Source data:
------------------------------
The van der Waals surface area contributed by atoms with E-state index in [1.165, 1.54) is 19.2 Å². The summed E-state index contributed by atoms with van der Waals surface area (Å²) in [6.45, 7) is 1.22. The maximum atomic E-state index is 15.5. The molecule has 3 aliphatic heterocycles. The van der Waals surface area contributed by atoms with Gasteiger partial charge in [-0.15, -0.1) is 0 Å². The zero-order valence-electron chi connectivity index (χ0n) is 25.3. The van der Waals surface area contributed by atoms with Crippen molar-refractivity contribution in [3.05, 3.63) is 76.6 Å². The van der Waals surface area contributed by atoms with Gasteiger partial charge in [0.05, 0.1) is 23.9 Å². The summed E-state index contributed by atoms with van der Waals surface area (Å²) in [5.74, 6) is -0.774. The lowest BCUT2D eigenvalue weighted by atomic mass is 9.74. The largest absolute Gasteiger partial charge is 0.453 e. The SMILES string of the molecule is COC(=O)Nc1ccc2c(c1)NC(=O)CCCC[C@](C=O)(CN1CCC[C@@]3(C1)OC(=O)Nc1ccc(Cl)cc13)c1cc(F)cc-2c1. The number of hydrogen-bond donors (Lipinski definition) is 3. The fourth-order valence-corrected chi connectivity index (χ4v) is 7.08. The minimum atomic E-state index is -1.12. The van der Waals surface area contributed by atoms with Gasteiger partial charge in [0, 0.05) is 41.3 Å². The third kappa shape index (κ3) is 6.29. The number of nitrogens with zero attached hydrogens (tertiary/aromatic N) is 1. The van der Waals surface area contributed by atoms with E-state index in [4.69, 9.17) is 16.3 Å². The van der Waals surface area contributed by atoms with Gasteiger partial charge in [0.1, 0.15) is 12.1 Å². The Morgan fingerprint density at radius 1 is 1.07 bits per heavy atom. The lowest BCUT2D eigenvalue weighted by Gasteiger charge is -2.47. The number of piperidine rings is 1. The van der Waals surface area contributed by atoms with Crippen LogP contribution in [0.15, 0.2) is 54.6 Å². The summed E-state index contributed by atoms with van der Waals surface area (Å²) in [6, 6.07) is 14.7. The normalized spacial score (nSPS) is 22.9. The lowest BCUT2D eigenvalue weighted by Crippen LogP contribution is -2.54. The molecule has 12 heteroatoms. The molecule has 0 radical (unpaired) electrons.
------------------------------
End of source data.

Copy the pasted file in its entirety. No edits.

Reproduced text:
The van der Waals surface area contributed by atoms with E-state index in [1.165, 1.54) is 19.2 Å². The summed E-state index contributed by atoms with van der Waals surface area (Å²) in [6.45, 7) is 1.22. The maximum atomic E-state index is 15.5. The molecule has 3 aliphatic heterocycles. The van der Waals surface area contributed by atoms with Gasteiger partial charge in [-0.15, -0.1) is 0 Å². The zero-order valence-electron chi connectivity index (χ0n) is 25.3. The van der Waals surface area contributed by atoms with Crippen molar-refractivity contribution in [3.05, 3.63) is 76.6 Å². The van der Waals surface area contributed by atoms with Gasteiger partial charge in [0.05, 0.1) is 23.9 Å². The summed E-state index contributed by atoms with van der Waals surface area (Å²) in [5.74, 6) is -0.774. The lowest BCUT2D eigenvalue weighted by atomic mass is 9.74. The largest absolute Gasteiger partial charge is 0.453 e. The SMILES string of the molecule is COC(=O)Nc1ccc2c(c1)NC(=O)CCCC[C@](C=O)(CN1CCC[C@@]3(C1)OC(=O)Nc1ccc(Cl)cc13)c1cc(F)cc-2c1. The number of hydrogen-bond donors (Lipinski definition) is 3. The fourth-order valence-corrected chi connectivity index (χ4v) is 7.08. The minimum atomic E-state index is -1.12. The van der Waals surface area contributed by atoms with Gasteiger partial charge in [0, 0.05) is 41.3 Å². The third kappa shape index (κ3) is 6.29. The number of nitrogens with zero attached hydrogens (tertiary/aromatic N) is 1. The van der Waals surface area contributed by atoms with E-state index in [4.69, 9.17) is 16.3 Å². The van der Waals surface area contributed by atoms with Gasteiger partial charge in [0.1, 0.15) is 12.1 Å². The Morgan fingerprint density at radius 1 is 1.07 bits per heavy atom. The lowest BCUT2D eigenvalue weighted by Gasteiger charge is -2.47. The number of piperidine rings is 1. The van der Waals surface area contributed by atoms with Crippen LogP contribution in [0.15, 0.2) is 54.6 Å². The summed E-state index contributed by atoms with van der Waals surface area (Å²) in [6, 6.07) is 14.7. The normalized spacial score (nSPS) is 22.9. The lowest BCUT2D eigenvalue weighted by Crippen LogP contribution is -2.54. The molecule has 12 heteroatoms. The molecule has 0 radical (unpaired) electrons.